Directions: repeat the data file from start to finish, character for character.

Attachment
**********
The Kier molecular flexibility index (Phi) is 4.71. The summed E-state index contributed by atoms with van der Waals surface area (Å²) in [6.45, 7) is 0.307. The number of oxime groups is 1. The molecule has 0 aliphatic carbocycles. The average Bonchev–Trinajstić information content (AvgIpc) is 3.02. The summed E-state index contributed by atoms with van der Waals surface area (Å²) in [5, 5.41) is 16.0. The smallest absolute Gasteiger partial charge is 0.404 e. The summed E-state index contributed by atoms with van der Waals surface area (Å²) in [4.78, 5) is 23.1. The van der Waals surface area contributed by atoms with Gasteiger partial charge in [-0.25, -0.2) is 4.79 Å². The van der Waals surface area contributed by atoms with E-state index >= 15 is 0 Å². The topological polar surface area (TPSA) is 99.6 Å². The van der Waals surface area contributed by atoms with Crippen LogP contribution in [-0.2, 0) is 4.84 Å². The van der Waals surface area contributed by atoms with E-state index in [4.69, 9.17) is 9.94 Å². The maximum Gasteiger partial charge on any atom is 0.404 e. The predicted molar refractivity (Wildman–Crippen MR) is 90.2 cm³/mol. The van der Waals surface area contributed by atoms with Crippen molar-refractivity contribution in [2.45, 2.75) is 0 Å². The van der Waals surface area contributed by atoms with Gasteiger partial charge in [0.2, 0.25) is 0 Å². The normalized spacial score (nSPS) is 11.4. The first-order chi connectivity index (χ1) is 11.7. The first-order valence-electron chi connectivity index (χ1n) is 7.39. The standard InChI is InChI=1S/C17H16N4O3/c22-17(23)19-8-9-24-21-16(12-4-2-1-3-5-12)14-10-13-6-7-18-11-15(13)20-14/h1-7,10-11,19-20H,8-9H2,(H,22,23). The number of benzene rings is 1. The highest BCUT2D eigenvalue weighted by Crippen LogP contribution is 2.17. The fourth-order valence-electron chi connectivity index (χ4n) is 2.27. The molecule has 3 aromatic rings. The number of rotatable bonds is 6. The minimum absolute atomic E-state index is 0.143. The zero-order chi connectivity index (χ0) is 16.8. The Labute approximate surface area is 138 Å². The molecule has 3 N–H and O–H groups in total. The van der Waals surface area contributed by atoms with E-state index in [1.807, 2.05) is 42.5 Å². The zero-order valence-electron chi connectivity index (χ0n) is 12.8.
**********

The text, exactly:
The Kier molecular flexibility index (Phi) is 4.71. The summed E-state index contributed by atoms with van der Waals surface area (Å²) in [6.45, 7) is 0.307. The number of oxime groups is 1. The molecule has 0 aliphatic carbocycles. The average Bonchev–Trinajstić information content (AvgIpc) is 3.02. The summed E-state index contributed by atoms with van der Waals surface area (Å²) in [5, 5.41) is 16.0. The smallest absolute Gasteiger partial charge is 0.404 e. The summed E-state index contributed by atoms with van der Waals surface area (Å²) in [4.78, 5) is 23.1. The van der Waals surface area contributed by atoms with Gasteiger partial charge in [-0.25, -0.2) is 4.79 Å². The van der Waals surface area contributed by atoms with E-state index >= 15 is 0 Å². The topological polar surface area (TPSA) is 99.6 Å². The van der Waals surface area contributed by atoms with Crippen LogP contribution in [-0.2, 0) is 4.84 Å². The van der Waals surface area contributed by atoms with E-state index in [4.69, 9.17) is 9.94 Å². The maximum Gasteiger partial charge on any atom is 0.404 e. The predicted molar refractivity (Wildman–Crippen MR) is 90.2 cm³/mol. The van der Waals surface area contributed by atoms with Crippen molar-refractivity contribution in [2.45, 2.75) is 0 Å². The van der Waals surface area contributed by atoms with Gasteiger partial charge in [0.2, 0.25) is 0 Å². The normalized spacial score (nSPS) is 11.4. The first-order chi connectivity index (χ1) is 11.7. The first-order valence-electron chi connectivity index (χ1n) is 7.39. The standard InChI is InChI=1S/C17H16N4O3/c22-17(23)19-8-9-24-21-16(12-4-2-1-3-5-12)14-10-13-6-7-18-11-15(13)20-14/h1-7,10-11,19-20H,8-9H2,(H,22,23). The number of benzene rings is 1. The highest BCUT2D eigenvalue weighted by Crippen LogP contribution is 2.17. The fourth-order valence-electron chi connectivity index (χ4n) is 2.27. The molecule has 3 aromatic rings. The number of rotatable bonds is 6. The minimum absolute atomic E-state index is 0.143. The zero-order chi connectivity index (χ0) is 16.8. The Labute approximate surface area is 138 Å². The molecule has 3 N–H and O–H groups in total. The van der Waals surface area contributed by atoms with E-state index in [1.807, 2.05) is 42.5 Å². The zero-order valence-electron chi connectivity index (χ0n) is 12.8.